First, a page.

General Question

ilvorangeiceblocks's avatar

Is there a real purpose for neckties?

Asked by ilvorangeiceblocks (865points) April 29th, 2011

I’ve read wikipedia and it appears to me that there is no real purpose for men to wear neckties nowadays. Was there a purpose back in the day for neckties to be worn?

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11 Answers

anartist's avatar

Yes. Present purpose is to send subtle code. That “old school tie” is not just a play on words.

Way back when, when ties were cravats [which they still may be at Ascot] they kept the neck warm, and like their predecessor, the ruff, could be used to hide dirty shirts and serve as an every ready napkin. Gawd ain’t men gross.

But Think of Queen Elizabeth I and her enormous ruff in all her pix—how dirty was that? UGH.

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YoBob's avatar

@anartist is quite correct. The purpose of the neck tie is to send the non-verbal queue that you are in a position of authority and deserve respect.

As I understand it, the origin of the neck tie goes all the way back to the Roman orators who would wear brightly colored strips of cloth around their necks to “protect their voices”. However, the real purpose was to advertise their position in Roman society.

dabbler's avatar

Also stench control. Folks didn’t bathe so often and the cravat was perfumed and around the neck to intercept the body odors wafting up and out from the shirt they guy’s been wearing for the past month or so.

anartist's avatar

To refine the present-day tie issue—the “old boy” message, rather than the “good ole boy” message. Subtle assertion of membership in the power elite.

e.g. School colors and the alumnus tie
There are several variants of school colors associated with Phillips Exeter Academy that range from crimson red and white to burgundy red and silver. The official school colors are lively maroon and grey. The traditional school tie is a burgundy red tie with alternating diagonal silver stripes and silver lions rampant.

Dartmouth green and white, Princeton orange and black. etc etc


Wearing neckties is a must in my line of work, because they denote a look of “professionalism” and “neatness”. I like wearing neckties. Some people whine and complain about how uncomfortable they are, but they really aren’t once you get used to them. An elegant necktie can make almost any man look “sharp”, provided that he’s wearing the right shirt and pants to go along with it.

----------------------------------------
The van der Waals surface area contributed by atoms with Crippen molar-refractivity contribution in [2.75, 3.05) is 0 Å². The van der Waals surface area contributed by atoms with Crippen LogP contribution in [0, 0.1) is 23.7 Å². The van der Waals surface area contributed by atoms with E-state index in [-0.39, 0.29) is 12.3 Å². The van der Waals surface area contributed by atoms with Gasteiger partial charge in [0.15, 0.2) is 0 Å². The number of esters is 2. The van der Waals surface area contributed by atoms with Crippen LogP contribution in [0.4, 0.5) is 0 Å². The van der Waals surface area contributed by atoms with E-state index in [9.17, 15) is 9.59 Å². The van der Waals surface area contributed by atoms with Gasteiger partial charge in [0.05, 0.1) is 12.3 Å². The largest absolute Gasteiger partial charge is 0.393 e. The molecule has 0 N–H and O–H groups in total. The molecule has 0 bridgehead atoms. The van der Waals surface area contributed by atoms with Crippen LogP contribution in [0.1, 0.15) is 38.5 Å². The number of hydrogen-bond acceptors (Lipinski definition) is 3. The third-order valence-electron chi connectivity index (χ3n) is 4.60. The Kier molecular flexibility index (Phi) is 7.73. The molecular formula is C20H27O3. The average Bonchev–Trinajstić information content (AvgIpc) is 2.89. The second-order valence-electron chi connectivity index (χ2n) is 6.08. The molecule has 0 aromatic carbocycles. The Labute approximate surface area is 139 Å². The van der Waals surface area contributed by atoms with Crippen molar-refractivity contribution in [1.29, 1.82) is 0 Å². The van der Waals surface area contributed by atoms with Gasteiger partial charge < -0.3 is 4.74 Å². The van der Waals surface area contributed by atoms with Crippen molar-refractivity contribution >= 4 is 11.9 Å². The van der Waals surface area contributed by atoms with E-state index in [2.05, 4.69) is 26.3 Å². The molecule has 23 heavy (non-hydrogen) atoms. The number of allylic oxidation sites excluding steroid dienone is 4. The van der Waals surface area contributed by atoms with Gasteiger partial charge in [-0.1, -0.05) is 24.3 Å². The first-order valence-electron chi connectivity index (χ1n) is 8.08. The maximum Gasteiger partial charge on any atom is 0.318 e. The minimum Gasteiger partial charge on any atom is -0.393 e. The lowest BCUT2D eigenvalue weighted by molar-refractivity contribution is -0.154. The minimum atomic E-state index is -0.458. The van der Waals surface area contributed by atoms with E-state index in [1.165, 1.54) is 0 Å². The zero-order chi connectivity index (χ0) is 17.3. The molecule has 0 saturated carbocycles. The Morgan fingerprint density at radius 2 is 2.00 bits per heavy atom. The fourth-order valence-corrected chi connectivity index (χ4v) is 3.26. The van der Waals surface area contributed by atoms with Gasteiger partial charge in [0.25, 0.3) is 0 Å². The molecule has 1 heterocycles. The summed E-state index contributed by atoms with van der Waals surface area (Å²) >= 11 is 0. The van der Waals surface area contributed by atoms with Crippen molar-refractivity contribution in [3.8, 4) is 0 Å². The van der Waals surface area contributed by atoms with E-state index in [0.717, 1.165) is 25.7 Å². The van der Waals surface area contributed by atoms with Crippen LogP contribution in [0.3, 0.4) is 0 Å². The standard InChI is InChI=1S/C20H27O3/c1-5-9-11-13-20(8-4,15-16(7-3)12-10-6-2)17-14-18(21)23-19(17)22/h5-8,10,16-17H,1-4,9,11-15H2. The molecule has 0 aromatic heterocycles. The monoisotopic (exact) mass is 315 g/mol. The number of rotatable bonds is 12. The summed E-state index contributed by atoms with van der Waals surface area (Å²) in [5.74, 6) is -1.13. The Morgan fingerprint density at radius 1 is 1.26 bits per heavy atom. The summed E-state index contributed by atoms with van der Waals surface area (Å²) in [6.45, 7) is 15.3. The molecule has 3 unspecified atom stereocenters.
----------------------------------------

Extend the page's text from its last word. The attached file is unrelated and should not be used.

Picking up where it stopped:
All in all, neckties do serve a good purpose. They “dress up” a guy. I don’t know why some people think that wearing a necktie is a “stuffy” thing. I don’t see that at all. On the contrary, it makes a guy look respectable and adds to a look of “self-respect”. Almost every man used to wear suits and neckties back in the 1950s and early 1960s. Unfortunately these days, a lot of guys are just too damn lazy and neglectful to care how they look. Sad.

And what I find silly are guys who make an effort to put on a nice shirt, suit, and tie, but neglect to comb their hair or shave. They slip on a tie, but do not “knot it” all the way up. I mean, if you’re going to wear nice clothes, at least finish the job and comb your bloody hair and clean up that face, instead of looking like a “half-done slob”! Lol.

mazingerz88's avatar

Since all the good answers have been given it seems, I’ll just add a bit of odd whimsical personal observation…that a necktie’s purpose is for a woman to pull on it to get a man’s lips to hers or a man to pull on it as well as a prelude to punching another man’s face, especially if the man who threw the punch is the husband of the woman who just pulled on that man’s tie for that kiss

dabbler's avatar

@MRSHINYSHOES you’re right that the shirt/tie can dress up a guy. It’s quite a phenomenon that just about any guy looks good with a “sharp” outfit especially with the tie and jacket. It’s a great equalizer for guys who would otherwise look plain or distractingly unattractive. If you have the outfit you’re “ready” for some kinds of work.
And agreed too why bother with the tie and jacket if you’re going to wear it dishevelled, that just looks clownish.
On the other hand I never got used to wearing ties an quit as soon as they were no longer the norm in my line of work. When I did wear ties my consolation was that I’d get solid colored ties and paint them myself, usually airbrush. My design goal was to make ties that would not stand out as peculiar but when you got close you could tell they were not ordinary. That was fun! Now they come out for weddings, christenings and funerals.


@dabbler you’re right——never loud neckties! and never neckties that are too wide or fat. I like ties with simple, classic patterns, or solid colored ones, and always ties that are on the “narrower” side——2 and a half to 3 inches wide is the maximum width for me. The 1970s really ruined the look of the necktie for men, as well as most other apparel. lol

dabbler's avatar

@silky1 that’s a great link.
Although, I’d say the places I’ve worked worked where men were compelled to wear a tie the half Windsor was appropriate and the full Windsor pretentious.
That certainly wasn’t a law firm though. From what I hear in top law firms partners (and potential partners!) would be expected to look like people who don’t miss a detail no matter how innocuous or mundane. On the other hand, my legal buddies look sharper at work than I do.
Whatever that ‘clothes make the man’ mojo is, it sure seems to influence the power dynamic among folk. And the tie remains a staple power tool in many contexts.

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